Claudio Reyna on his son, Gio: “I remember when he was in the car and his team would lose when he was Under-11, Under-12, and he’d be crying after the game. And he’d get into the car and I would say, ‘It’s okay. It’s okay.’ And he felt like his teammates weren’t trying as hard as him. And I was like, ‘No, it’s probably they’re just not as good as you.’ And I was just trying to coach him through those moments. But he was so competitive.”
The truth is, though, that Pulisic needed a defining performance like this for the United States, needed to show in an important game that his quality can make the difference. He’d had an inconsistent qualifying campaign, starting just six of the 13 games (due to Covid and injury) and scoring only twice. Given the chance three nights earlier to finish a sitter and give the U.S. its first win ever at Mexico in a World Cup qualifier, Pulisic failed to convert the opportunity and pounded the ground in frustration.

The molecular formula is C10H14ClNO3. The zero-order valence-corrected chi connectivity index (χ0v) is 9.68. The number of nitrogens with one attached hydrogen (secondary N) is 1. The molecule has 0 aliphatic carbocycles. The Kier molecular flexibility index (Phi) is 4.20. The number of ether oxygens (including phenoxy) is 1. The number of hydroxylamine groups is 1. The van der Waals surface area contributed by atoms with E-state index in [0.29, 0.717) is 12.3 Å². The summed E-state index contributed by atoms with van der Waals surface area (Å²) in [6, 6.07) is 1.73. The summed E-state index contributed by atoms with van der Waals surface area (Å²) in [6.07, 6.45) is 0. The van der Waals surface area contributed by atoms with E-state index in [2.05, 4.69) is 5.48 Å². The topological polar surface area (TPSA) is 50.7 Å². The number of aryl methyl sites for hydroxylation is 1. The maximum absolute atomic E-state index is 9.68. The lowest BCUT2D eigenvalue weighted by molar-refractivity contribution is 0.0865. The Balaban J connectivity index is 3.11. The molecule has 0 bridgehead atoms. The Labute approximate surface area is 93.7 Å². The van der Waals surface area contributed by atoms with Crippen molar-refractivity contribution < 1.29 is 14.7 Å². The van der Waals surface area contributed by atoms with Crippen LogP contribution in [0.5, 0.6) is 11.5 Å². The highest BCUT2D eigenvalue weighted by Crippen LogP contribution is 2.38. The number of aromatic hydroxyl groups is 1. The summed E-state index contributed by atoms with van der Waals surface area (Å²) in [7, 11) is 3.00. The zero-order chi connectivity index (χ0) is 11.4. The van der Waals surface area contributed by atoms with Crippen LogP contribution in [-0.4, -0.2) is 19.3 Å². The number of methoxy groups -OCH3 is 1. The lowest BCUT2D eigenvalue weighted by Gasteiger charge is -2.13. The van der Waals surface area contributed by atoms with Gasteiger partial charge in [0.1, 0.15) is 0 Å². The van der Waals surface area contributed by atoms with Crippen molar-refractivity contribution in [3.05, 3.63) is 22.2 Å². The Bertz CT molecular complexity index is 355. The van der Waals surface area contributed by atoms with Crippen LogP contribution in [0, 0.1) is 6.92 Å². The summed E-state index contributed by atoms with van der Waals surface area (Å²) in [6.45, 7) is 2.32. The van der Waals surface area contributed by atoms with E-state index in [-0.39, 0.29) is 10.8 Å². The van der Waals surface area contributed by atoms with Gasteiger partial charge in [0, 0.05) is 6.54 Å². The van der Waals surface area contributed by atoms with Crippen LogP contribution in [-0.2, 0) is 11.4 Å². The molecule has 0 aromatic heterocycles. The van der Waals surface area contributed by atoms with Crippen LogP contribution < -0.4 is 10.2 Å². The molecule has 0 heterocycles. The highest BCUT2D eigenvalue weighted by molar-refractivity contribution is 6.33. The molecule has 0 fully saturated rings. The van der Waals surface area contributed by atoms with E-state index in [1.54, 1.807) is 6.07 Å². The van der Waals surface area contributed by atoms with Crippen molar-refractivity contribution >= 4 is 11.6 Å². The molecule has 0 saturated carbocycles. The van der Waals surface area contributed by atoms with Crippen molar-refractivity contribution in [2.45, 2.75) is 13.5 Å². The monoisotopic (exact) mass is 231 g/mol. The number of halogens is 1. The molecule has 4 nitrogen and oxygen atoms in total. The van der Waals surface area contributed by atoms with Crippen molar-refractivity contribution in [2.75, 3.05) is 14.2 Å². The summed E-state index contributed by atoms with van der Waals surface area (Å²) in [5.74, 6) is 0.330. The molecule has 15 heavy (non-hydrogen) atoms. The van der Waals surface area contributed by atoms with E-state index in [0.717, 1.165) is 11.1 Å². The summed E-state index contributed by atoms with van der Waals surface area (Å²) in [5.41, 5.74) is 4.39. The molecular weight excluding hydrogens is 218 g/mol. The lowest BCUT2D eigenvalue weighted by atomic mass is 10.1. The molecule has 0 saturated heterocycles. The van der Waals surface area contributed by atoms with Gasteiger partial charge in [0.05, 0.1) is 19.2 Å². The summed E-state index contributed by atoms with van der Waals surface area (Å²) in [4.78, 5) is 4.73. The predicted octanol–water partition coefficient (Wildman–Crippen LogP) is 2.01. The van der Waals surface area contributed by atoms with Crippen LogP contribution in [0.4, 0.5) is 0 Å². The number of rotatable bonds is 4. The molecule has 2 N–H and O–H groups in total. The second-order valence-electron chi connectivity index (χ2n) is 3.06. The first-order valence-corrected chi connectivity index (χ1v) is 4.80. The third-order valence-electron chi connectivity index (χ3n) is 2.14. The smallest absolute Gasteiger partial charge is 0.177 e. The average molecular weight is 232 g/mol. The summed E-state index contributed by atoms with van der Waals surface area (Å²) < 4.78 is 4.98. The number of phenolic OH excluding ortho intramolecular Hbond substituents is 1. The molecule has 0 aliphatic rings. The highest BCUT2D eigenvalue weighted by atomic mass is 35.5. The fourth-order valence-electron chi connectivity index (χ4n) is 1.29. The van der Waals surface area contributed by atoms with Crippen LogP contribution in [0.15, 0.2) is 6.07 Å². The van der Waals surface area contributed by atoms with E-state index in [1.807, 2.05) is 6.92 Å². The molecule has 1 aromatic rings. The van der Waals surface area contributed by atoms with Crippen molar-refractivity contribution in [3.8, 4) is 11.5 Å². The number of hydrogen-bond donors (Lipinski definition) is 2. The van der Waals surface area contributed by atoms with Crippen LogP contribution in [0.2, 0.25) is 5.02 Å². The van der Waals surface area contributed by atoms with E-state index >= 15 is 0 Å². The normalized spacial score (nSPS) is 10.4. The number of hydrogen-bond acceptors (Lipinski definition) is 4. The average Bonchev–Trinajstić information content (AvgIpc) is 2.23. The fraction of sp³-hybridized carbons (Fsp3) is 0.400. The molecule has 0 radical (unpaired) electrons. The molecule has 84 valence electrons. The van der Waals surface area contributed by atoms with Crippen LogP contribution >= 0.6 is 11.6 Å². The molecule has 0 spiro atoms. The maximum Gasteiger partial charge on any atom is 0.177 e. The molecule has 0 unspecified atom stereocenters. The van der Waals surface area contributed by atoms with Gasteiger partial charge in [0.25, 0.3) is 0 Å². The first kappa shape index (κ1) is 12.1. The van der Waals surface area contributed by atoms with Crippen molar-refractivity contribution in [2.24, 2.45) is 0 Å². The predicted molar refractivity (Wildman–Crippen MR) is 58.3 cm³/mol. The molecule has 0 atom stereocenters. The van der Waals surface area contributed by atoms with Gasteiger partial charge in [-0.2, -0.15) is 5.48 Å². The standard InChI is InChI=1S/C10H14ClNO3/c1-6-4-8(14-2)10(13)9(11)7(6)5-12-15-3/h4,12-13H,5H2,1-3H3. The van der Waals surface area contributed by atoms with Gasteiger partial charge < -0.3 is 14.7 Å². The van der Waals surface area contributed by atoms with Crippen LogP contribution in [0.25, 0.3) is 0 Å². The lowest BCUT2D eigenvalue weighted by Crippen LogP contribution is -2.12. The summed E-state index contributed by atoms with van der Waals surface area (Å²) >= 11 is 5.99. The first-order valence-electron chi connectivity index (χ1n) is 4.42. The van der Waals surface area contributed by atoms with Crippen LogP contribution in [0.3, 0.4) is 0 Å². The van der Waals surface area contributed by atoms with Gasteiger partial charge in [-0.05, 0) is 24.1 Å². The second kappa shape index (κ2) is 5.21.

There was no such moment on Sunday. It was replaced instead by exultation as Pulisic bathed in the applause of a sold-out stadium and by the dialed-up feistiness he showed during a scrum with Panamanian players. His passion was gratifying to see, even if you also wished the U.S. had an enforcer who could prevent the star from having to get in the middle of things.
The four-goal victory left the U.S. almost certain of clinching a World Cup berth on Wednesday in Costa Rica. As long as the Yanks avoid losing by six goals or more, they will return to the world’s biggest sporting event for the first time in eight years.